Fiat Chrysler Automobiles on Thursday said fourth-quarter net profit doubled from a year earlier and gave a rosy outlook for 2017, forecasting that its closely watched debt should be cut by almost half.
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Net profit rose to EUR409 million ($438.74 million) in the three months to end-December from EUR196 million in the same period in 2015, when Fiat Chrysler booked extra costs to adjust production in the U.S. That move was part of a plan to stop building cars and move exclusively to sport-utility vehicles and pickup trucks there. Adjusted operating profit, which strips out one-time items, was little changed in the fourth quarter while revenue rose 1% to EUR29.72 billion
Fiat Chrysler is seen as one of the big winners if President Donald Trump goes through with plans to weaken environmental regulations that are forcing car makers to make large investments to improve fuel efficiency. Last year, the company made 85% of its profit in North American with the bulk of that coming from the U.S.
Chief Executive Sergio Marchionne has said the move in consumer preference in the U.S. to SUVs and trucks is permanent and will survive any eventual rise in gasoline prices. Fiat Chrysler's shift to concentrate in the U.S. exclusively on SUVs and trucks has generally been cheered by analysts who see most growth coming from those vehicles, but some have questioned how the company will hold up in the onslaught of new offerings from U.S. and foreign manufacturers.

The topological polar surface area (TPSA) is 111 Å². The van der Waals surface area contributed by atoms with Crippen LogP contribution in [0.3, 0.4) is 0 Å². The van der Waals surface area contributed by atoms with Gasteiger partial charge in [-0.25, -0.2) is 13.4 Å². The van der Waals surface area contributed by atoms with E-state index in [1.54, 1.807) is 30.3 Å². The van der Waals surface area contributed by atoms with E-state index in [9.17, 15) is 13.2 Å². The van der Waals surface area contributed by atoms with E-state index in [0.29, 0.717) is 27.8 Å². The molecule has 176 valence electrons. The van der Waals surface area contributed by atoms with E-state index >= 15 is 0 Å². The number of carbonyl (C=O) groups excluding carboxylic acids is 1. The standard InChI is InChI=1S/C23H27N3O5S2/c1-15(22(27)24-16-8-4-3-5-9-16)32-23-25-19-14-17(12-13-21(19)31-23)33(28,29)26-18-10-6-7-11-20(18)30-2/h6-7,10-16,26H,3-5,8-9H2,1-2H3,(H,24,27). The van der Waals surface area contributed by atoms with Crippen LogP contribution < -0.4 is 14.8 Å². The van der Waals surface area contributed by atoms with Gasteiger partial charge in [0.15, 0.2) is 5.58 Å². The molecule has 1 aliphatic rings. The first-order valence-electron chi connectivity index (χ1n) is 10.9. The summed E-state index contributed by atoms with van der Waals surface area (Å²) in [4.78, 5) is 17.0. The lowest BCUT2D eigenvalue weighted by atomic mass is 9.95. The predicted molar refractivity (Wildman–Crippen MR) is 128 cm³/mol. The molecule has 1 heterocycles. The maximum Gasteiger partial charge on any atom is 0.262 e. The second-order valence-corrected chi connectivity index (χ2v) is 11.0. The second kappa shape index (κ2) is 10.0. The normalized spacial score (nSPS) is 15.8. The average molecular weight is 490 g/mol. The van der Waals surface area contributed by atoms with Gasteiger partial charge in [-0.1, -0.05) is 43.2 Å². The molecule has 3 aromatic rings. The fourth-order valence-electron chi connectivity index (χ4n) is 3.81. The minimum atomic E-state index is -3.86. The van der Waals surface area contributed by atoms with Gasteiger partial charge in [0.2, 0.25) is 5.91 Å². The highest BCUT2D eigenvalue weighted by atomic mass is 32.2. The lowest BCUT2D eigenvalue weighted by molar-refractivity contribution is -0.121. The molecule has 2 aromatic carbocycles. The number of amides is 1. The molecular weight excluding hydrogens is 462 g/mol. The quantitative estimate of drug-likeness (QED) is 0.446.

Jeep, the company's iconic maker of SUVs that includes the Grand Cherokee and Wrangler, had a record 2016, selling 1.4 million vehicles world-wide, yet sales dropped in the U.S. in each of the last four months of the year. With the wider U.S. market near its sales peak--most forecasts are for a small drop this year after a record 2016--Jeep has been concentrating its efforts on international expansion with a particular focus on China.
While the Trump administration is likely to lessen environmental regulations and has said it wants to work the car industry--Mr. Marchionne and his counterparts at Ford Motor Co. and General Motors Co meet with Trump this week--the new president remains a wild-card. President Trump has said he would put a 35% tariff on cars made in Mexico and sent north for the U.S. market, a move that would be a blow to all three Detroit car makers.
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Mr. Marchionne said earlier this month that sufficiently high tariffs could force the shuttering of some Mexican factories.
Fiat Chrysler is also facing the specter of a fight with U.S. regulators after the Environmental Protection Agency earlier this month accused the company of using software to mask the true emissions of some Jeep and Ram vehicles. Mr. Marchionne has vigorously denied the allegations.
The company forecast 2017 revenue of at least EUR115 billion and adjusted operating profit of at least EUR7 billion. Debt is forecast to falling almost by half to less than EUR2.5 billion, below the estimates of most analysts. Mr. Marchionne has promised to wipe out the debt and have net cash of at least EUR4 billion at the end of 2018.
Fiat Chrysler sold 4.7 million vehicles world-wide in 2016, about the same as the previous year.
The company's shares, which have risen by two-thirds since the U.S. election, rose further Thursday as Fiat Chrysler booked its eight-straight day of gains. The shares are up 2.5% at EUR10.45 in early afternoon trading in Milan.
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